If you want to go even more extreme then why not try the Lee Valley White Water Centre in Hertfordshire. This is the venue that hosted the white water events in the 2012 Olympics and Paralympics, so the rapids they have are serious! You don’t need any experience and the centre welcomes people with disabilities, however all participants do need to complete an activity assessment before booking. You’ll be taken down the records with an experienced guide and if you phone the centre in advance they can tailor the conditions to match your capabilities. People with poor swimming skills or a disability are also given yellow helmets so that they can be spotted straight away and helped, just in case things get a little bit too wet!

If you’d rather stay dry, one of the most unique accessible days out can be found with Walking on Air in Scotland. Walking On Air is an organisation that gives disabled people the opportunity to try out flying in a specially modified glider. Trial flights begin at just £50, and if you’d rather just take in the splendid views and watch other people fly, they have an accessible restaraunt, bar and accommodation for those who prefer keeping their feet on the ground.

So those are our favourite accessible activities for the summer holidays in the UK. We hope that they’ve given you some ideas for things to do with your family, and do let us know about your favourite accessible days out in the comments.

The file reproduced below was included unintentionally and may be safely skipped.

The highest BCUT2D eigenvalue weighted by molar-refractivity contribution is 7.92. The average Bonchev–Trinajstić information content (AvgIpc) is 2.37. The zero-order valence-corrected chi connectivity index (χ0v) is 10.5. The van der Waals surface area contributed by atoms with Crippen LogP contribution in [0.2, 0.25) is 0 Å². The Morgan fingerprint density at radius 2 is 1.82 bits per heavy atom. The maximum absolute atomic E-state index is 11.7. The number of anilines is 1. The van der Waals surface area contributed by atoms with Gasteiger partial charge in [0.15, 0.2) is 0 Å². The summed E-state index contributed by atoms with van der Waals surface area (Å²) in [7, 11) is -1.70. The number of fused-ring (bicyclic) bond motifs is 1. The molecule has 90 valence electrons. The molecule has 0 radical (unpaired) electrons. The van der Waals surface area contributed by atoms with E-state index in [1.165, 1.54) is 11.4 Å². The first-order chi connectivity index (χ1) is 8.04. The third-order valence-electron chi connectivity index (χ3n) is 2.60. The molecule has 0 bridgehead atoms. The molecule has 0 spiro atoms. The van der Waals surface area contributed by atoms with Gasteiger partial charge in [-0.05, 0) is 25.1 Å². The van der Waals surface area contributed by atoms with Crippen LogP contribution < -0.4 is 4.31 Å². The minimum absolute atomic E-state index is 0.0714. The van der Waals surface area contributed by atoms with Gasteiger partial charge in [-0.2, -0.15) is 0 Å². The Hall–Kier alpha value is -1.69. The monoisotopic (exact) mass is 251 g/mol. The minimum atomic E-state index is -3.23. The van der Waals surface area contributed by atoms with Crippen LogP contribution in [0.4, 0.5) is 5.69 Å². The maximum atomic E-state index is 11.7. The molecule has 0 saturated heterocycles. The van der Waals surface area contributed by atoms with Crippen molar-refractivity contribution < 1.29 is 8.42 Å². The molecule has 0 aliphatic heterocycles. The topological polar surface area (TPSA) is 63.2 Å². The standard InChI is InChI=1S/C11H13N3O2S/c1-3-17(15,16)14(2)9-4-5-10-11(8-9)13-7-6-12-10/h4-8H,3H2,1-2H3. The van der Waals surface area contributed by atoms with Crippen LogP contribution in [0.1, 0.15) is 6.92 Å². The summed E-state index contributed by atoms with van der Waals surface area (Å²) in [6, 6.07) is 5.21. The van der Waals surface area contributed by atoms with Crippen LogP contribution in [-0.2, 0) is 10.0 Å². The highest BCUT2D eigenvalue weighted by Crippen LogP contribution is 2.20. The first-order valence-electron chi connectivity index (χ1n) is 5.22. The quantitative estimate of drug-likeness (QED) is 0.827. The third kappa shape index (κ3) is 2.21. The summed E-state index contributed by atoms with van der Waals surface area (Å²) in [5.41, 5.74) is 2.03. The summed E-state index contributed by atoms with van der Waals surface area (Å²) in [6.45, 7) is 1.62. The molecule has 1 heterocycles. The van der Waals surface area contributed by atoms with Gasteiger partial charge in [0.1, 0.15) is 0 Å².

Accessible Tourism – Seable speaking at workshop pre-ceremony of Paralympic Heritage Flame lighting

Accessible Tourism

CREDIT: VANOC/COVAN
During both the Olympic and Paralympic Torch Relays, the flame is passed from one torch bearer to the next. The Paralympic Games feature differently-abled athletes who compete in sport competitions.

Accessible Tourism, Saturday 1 March 2014 in preparation for the opening ceremony of the Paralympic Winter Games in Sochi. As part of a programme of linked events highlighting the Paralympic Legacy in the UK, a Workshop on Accessible Tourism is to be held with the aim of showcasing good practice in accessible tourism in the UK and discussing how accessible tourism can be promoted and developed as part of the UK Paralympic. A number of key players in UK accessible tourism have been invited to the Workshop with the aim of bringing practitioners, policy-makers and accessible tourism specialists together for an informed and informal discussion.